While the 2014 primary season has provided countless examples of Republican infighting, the split between Democrats’ populist left and their middle with stronger corporate ties has been more of an abstract discussion. The one exception: Rhode Island, where the fiercely contested Democratic gubernatorial primary may be the best window into the party’s divisions.
And yet, the true differences between two potential Democratic stars — pension reform-championing state Treasurer Gina Raimondo and Elizabeth Warren-channeling Providence Mayor Angel Taveras — largely lie in the margins. But when Democrats next grapple with their internal differences on a national stage, having mostly avoided high-profile primary fights since Barack Obama surprised Hillary Clinton in 2008, their rhetoric may echo the fight Raimondo and Taveras are having right now in the Ocean State.
“Rhode Island really does encompass every element of internal divisions within the Democratic Party right now,” said Brown University political scientist Wendy Schiller. “On ethnicity, gender, union versus non-union.”
The candidates personifying those splits are two of Rhode Island’s biggest political personalities, both coming from modest backgrounds and heading toward November with the chance to make history. Raimondo, a Rhodes scholar and founder of a local venture capital firm, would be the state’s first woman governor, while Taveras, the son of a Dominican-born single mother, would be the first Hispanic to hold that office.
The most important difference between them, though, is that Raimondo was the one spearheading a deal to reform the state’s underfunded pension system in 2011. The deal raised the state retirement age, cut benefits, and changed the system from a defined-benefit plan to a mixed one including some personal savings accounts, sparking massive pushback and litigation from Rhode Island’s unions. And part of Raimondo’s plan to keep the state’s investments growing including putting a big chunk of them into hedge funds, where some of her biggest campaign backers come from.
Taveras is trying to capitalize off growing populist sentiments by painting Raimondo as the candidate beholden to Wall Street. In one TV ad, Taveras says: “Wall Street values, they make money off of your hard work. I believe we’re all in this together,” and claims “I’ll take Main Street in Rhode Island over Wall Street any day.” Taveras’s ads feature construction workers, and his campaign puts heavy emphasis on his support from labor.
Taveras’s mantra is derivative of Elizabeth Warren’s refrain: “We need a cop on the beat so no one steals your purse on Main Street or your pension on Wall Street.” But the tagline willfully ignores all Taveras and Raimondo share in common, even when it comes to those same pension investments and relationships with organized labor.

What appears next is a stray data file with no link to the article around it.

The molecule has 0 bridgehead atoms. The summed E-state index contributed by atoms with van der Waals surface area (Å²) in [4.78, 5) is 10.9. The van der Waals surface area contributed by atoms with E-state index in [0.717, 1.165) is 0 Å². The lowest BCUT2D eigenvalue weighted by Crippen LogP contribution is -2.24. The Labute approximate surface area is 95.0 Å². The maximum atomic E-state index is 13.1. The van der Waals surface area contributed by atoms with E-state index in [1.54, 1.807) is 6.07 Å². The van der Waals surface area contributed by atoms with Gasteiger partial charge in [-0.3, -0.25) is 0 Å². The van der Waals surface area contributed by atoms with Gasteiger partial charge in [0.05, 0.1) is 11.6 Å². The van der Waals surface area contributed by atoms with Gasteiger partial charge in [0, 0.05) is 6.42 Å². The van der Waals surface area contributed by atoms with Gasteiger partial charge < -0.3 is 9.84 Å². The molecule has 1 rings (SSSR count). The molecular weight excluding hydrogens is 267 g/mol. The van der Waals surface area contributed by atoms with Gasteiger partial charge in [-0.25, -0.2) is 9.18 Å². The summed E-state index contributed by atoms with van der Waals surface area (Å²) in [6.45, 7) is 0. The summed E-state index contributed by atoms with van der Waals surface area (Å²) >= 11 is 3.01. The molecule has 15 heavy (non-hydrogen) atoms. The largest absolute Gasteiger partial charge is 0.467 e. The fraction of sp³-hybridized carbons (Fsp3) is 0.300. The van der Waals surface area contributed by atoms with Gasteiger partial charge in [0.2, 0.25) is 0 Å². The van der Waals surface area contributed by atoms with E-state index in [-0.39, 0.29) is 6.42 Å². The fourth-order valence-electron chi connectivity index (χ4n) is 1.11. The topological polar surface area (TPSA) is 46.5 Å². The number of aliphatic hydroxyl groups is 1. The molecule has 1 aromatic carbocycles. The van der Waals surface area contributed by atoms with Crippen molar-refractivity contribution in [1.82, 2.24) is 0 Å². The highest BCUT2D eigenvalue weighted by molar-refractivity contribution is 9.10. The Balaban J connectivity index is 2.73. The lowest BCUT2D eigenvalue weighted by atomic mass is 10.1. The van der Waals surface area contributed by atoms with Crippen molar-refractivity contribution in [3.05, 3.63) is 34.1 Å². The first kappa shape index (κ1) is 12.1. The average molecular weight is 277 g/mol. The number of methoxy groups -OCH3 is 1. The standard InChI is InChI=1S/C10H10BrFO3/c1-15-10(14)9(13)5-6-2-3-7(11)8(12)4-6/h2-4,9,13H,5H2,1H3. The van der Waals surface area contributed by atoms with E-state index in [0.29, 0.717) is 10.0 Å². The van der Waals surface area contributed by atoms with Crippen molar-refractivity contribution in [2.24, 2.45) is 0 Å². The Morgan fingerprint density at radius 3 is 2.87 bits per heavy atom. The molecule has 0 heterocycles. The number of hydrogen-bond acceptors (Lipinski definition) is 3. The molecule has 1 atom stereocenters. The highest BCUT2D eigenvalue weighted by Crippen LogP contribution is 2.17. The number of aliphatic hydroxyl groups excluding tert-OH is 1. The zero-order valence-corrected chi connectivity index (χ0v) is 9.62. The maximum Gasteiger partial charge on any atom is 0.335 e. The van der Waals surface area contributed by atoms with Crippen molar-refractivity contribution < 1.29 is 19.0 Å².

A handful of public employee unions see almost no difference between Taveras and Raimondo, particularly teacher’s unions, which take issue with Taveras’s policies as mayor — specifically, when he fired and then rehired thousands of teachers in his first year in office to allow greater flexibility to close the city’s huge budget gap.
“Gina Raimondo is under fire for having so much of the state’s pension funds invested in hedge funds, but Angel actually had a higher percent of the city of Providence’s funds invested in hedge funds,” said Robert Walsh, the executive director of the Rhode Island National Education Association. “And the changes Angel made are now also tied up in litigation,” like Raimondo’s.
But Taveras’s slogan “conjures up a whole stream of resentment” that many feel toward “Wall Street” right now, University of Rhode Island political scientist Maureen Moakley said, and he’s brought them to bear against Raimondo effectively.
“The Wall Street attacks are untrue and a deliberate mischaracterization of who I am and what I’ve done as treasurer,” Raimondo said. “I don’t work for Wall Street, I never have. I’m from Rhode Island and I ran a business in Providence.”
“Regardless of whether it’s true, it fits into the national conversation,” Raimondo said. “It’s rhetoric. There is that nationally. It’s a theme, and it’s a problem. Income inequality is a huge problem in America.”
Raimondo actually has more union endorsements than Taveras. She has consolidated support among private sector building trades unions, which tend to be more conservative. Public employee unions have split their support between Taveras and Clay Pell, the grandson of former Sen. Claiborne Pell and the third Democrat in the race. Walsh’s teachers union, one of Rhode Island’s largest with 12,000 members, opted to endorse Pell.
Despite the Goliath versus Goliath nature of the Raimondo-Taveras matchup, one way or another, Pell is expected to play spoiler. “What saves Raimondo is that Clay Pell is still in the race,” said Schiller. “The teachers union has backed him 100 percent, and if the teachers union votes for Clay Pell that takes away votes from Taveras. Under the state’s open primary system she’s counting on getting a lot of independents and women who might not vote in a Democratic primary to vote.”
“Clay’s the first choice of a lot of people and the second choice of everyone else,” Walsh said.
But he comes with his own set of vulnerabilities. Taveras describes himself as “the son of nobody famous,” a quiet jab at Pell and outgoing Gov. Lincoln Chafee, the son of former governor and Senator John Chafee, a family whose political lineage dates back to 19th century governor Henry Lippitt. The wedge is just one more example of how Rhode Island could serve as a harbinger of things to come.
“In a very small way the idea of Clay Pell failing to resonate in Rhode Island is similar to Hillary Rodham Clinton and Jeb Bush,” Schiller said. “People are a little bit sick of dynasty politics even in the little state of Rhode Island.”
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